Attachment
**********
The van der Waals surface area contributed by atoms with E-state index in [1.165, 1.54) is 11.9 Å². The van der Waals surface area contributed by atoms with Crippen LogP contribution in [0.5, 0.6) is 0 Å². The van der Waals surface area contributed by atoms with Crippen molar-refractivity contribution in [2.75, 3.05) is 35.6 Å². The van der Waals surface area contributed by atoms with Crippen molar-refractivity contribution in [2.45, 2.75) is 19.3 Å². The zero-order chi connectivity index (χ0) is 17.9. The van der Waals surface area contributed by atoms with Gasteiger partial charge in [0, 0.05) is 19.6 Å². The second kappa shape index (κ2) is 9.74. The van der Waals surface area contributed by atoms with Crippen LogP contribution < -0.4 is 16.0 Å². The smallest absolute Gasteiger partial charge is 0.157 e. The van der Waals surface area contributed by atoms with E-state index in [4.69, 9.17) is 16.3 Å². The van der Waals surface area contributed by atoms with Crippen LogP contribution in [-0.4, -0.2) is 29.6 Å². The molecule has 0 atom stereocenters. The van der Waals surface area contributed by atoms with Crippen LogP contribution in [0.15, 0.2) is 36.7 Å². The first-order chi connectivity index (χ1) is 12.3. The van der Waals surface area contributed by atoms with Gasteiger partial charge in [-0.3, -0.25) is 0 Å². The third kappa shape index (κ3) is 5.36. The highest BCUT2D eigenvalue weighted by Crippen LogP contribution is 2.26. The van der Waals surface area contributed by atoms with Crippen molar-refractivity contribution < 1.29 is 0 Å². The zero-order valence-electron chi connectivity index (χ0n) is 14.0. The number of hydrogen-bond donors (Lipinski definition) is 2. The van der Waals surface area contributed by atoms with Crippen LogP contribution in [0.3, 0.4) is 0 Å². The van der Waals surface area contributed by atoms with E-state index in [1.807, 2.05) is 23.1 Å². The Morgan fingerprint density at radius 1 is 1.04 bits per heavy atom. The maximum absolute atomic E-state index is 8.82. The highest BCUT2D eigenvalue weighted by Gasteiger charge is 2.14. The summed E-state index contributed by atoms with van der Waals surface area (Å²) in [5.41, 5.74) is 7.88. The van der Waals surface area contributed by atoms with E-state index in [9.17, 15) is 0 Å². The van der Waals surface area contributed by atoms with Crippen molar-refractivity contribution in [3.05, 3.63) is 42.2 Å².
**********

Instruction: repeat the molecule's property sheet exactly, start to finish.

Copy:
The van der Waals surface area contributed by atoms with E-state index in [1.165, 1.54) is 11.9 Å². The van der Waals surface area contributed by atoms with Crippen LogP contribution in [0.5, 0.6) is 0 Å². The van der Waals surface area contributed by atoms with Crippen molar-refractivity contribution in [2.75, 3.05) is 35.6 Å². The van der Waals surface area contributed by atoms with Crippen molar-refractivity contribution in [2.45, 2.75) is 19.3 Å². The zero-order chi connectivity index (χ0) is 17.9. The van der Waals surface area contributed by atoms with Gasteiger partial charge in [0, 0.05) is 19.6 Å². The second kappa shape index (κ2) is 9.74. The van der Waals surface area contributed by atoms with Crippen LogP contribution < -0.4 is 16.0 Å². The smallest absolute Gasteiger partial charge is 0.157 e. The van der Waals surface area contributed by atoms with E-state index in [4.69, 9.17) is 16.3 Å². The van der Waals surface area contributed by atoms with Crippen LogP contribution in [-0.4, -0.2) is 29.6 Å². The molecule has 0 atom stereocenters. The van der Waals surface area contributed by atoms with Crippen LogP contribution in [0.15, 0.2) is 36.7 Å². The first-order chi connectivity index (χ1) is 12.3. The van der Waals surface area contributed by atoms with Gasteiger partial charge in [-0.3, -0.25) is 0 Å². The third kappa shape index (κ3) is 5.36. The highest BCUT2D eigenvalue weighted by Crippen LogP contribution is 2.26. The van der Waals surface area contributed by atoms with Crippen molar-refractivity contribution < 1.29 is 0 Å². The zero-order valence-electron chi connectivity index (χ0n) is 14.0. The number of hydrogen-bond donors (Lipinski definition) is 2. The van der Waals surface area contributed by atoms with Crippen LogP contribution in [0.3, 0.4) is 0 Å². The van der Waals surface area contributed by atoms with E-state index in [1.807, 2.05) is 23.1 Å². The Morgan fingerprint density at radius 1 is 1.04 bits per heavy atom. The maximum absolute atomic E-state index is 8.82. The highest BCUT2D eigenvalue weighted by Gasteiger charge is 2.14. The summed E-state index contributed by atoms with van der Waals surface area (Å²) in [5.41, 5.74) is 7.88. The van der Waals surface area contributed by atoms with E-state index in [9.17, 15) is 0 Å². The van der Waals surface area contributed by atoms with Crippen molar-refractivity contribution in [3.05, 3.63) is 42.2 Å².